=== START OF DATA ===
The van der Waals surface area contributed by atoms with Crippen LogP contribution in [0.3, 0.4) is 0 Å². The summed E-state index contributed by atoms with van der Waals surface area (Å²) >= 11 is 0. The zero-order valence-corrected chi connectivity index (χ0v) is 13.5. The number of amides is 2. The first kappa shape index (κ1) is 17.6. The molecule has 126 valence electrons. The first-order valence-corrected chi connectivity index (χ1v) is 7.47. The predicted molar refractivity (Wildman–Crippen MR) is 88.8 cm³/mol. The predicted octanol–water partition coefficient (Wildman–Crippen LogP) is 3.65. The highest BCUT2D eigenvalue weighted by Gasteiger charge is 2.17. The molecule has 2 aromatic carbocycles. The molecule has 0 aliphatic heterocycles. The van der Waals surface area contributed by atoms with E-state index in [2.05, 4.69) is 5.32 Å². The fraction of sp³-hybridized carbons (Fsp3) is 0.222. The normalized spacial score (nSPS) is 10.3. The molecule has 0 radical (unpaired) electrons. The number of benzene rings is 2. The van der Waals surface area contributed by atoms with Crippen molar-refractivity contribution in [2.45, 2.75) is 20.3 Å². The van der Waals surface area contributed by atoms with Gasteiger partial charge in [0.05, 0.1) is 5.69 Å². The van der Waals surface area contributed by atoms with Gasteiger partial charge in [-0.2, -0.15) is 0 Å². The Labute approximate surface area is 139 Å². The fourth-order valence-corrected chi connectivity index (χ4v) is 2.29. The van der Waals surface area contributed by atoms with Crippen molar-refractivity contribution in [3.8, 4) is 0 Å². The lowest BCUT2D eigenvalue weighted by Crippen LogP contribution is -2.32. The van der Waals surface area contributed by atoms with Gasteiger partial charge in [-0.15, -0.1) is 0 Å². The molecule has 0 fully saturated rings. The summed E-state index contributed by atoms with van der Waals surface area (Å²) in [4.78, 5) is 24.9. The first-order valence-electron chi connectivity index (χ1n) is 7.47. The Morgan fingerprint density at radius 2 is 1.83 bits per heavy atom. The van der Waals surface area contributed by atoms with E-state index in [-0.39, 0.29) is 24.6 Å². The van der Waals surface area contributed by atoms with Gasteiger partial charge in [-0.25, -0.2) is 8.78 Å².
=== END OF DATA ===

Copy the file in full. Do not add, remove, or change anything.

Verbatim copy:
The van der Waals surface area contributed by atoms with Crippen LogP contribution in [0.3, 0.4) is 0 Å². The summed E-state index contributed by atoms with van der Waals surface area (Å²) >= 11 is 0. The zero-order valence-corrected chi connectivity index (χ0v) is 13.5. The number of amides is 2. The first kappa shape index (κ1) is 17.6. The molecule has 126 valence electrons. The first-order valence-corrected chi connectivity index (χ1v) is 7.47. The predicted molar refractivity (Wildman–Crippen MR) is 88.8 cm³/mol. The predicted octanol–water partition coefficient (Wildman–Crippen LogP) is 3.65. The highest BCUT2D eigenvalue weighted by Gasteiger charge is 2.17. The molecule has 2 aromatic carbocycles. The molecule has 0 aliphatic heterocycles. The van der Waals surface area contributed by atoms with E-state index in [2.05, 4.69) is 5.32 Å². The fraction of sp³-hybridized carbons (Fsp3) is 0.222. The normalized spacial score (nSPS) is 10.3. The molecule has 0 radical (unpaired) electrons. The number of benzene rings is 2. The van der Waals surface area contributed by atoms with Crippen molar-refractivity contribution in [2.45, 2.75) is 20.3 Å². The van der Waals surface area contributed by atoms with Gasteiger partial charge in [0.05, 0.1) is 5.69 Å². The van der Waals surface area contributed by atoms with Gasteiger partial charge in [-0.2, -0.15) is 0 Å². The Labute approximate surface area is 139 Å². The fourth-order valence-corrected chi connectivity index (χ4v) is 2.29. The van der Waals surface area contributed by atoms with Crippen molar-refractivity contribution in [3.8, 4) is 0 Å². The lowest BCUT2D eigenvalue weighted by Crippen LogP contribution is -2.32. The van der Waals surface area contributed by atoms with Gasteiger partial charge in [-0.15, -0.1) is 0 Å². The molecule has 0 fully saturated rings. The summed E-state index contributed by atoms with van der Waals surface area (Å²) in [4.78, 5) is 24.9. The first-order valence-electron chi connectivity index (χ1n) is 7.47. The Morgan fingerprint density at radius 2 is 1.83 bits per heavy atom. The van der Waals surface area contributed by atoms with E-state index in [-0.39, 0.29) is 24.6 Å². The van der Waals surface area contributed by atoms with Gasteiger partial charge in [-0.25, -0.2) is 8.78 Å².